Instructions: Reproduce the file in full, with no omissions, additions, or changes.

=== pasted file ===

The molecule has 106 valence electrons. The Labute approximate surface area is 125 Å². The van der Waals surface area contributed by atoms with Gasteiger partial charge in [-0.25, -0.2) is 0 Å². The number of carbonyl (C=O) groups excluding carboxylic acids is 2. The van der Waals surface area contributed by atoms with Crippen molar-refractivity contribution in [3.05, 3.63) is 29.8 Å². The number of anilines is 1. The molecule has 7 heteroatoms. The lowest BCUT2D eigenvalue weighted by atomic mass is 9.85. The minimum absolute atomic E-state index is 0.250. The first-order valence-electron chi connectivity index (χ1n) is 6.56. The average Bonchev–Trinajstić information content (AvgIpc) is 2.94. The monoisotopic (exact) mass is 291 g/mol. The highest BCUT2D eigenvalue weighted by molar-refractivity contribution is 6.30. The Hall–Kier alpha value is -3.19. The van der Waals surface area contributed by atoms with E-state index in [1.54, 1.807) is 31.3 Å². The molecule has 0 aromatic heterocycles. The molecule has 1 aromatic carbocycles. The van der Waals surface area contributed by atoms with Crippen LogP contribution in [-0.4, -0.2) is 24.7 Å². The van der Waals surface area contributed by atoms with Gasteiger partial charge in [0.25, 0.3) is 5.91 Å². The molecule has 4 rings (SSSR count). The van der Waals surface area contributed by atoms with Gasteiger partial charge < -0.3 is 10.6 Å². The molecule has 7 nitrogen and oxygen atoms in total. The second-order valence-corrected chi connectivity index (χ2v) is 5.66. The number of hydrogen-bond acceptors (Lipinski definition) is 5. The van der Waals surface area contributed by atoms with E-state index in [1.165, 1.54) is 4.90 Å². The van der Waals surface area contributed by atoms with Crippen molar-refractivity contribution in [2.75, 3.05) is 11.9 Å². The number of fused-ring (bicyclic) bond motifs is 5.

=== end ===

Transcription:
The molecule has 106 valence electrons. The Labute approximate surface area is 125 Å². The van der Waals surface area contributed by atoms with Gasteiger partial charge in [-0.25, -0.2) is 0 Å². The number of carbonyl (C=O) groups excluding carboxylic acids is 2. The van der Waals surface area contributed by atoms with Crippen molar-refractivity contribution in [3.05, 3.63) is 29.8 Å². The number of anilines is 1. The molecule has 7 heteroatoms. The lowest BCUT2D eigenvalue weighted by atomic mass is 9.85. The minimum absolute atomic E-state index is 0.250. The first-order valence-electron chi connectivity index (χ1n) is 6.56. The average Bonchev–Trinajstić information content (AvgIpc) is 2.94. The monoisotopic (exact) mass is 291 g/mol. The highest BCUT2D eigenvalue weighted by molar-refractivity contribution is 6.30. The Hall–Kier alpha value is -3.19. The van der Waals surface area contributed by atoms with E-state index in [1.54, 1.807) is 31.3 Å². The molecule has 0 aromatic heterocycles. The molecule has 1 aromatic carbocycles. The van der Waals surface area contributed by atoms with Crippen LogP contribution in [-0.4, -0.2) is 24.7 Å². The van der Waals surface area contributed by atoms with Gasteiger partial charge in [0.25, 0.3) is 5.91 Å². The molecule has 4 rings (SSSR count). The van der Waals surface area contributed by atoms with Gasteiger partial charge < -0.3 is 10.6 Å². The molecule has 7 nitrogen and oxygen atoms in total. The second-order valence-corrected chi connectivity index (χ2v) is 5.66. The number of hydrogen-bond acceptors (Lipinski definition) is 5. The van der Waals surface area contributed by atoms with E-state index in [1.165, 1.54) is 4.90 Å². The van der Waals surface area contributed by atoms with Crippen molar-refractivity contribution in [2.75, 3.05) is 11.9 Å². The number of fused-ring (bicyclic) bond motifs is 5.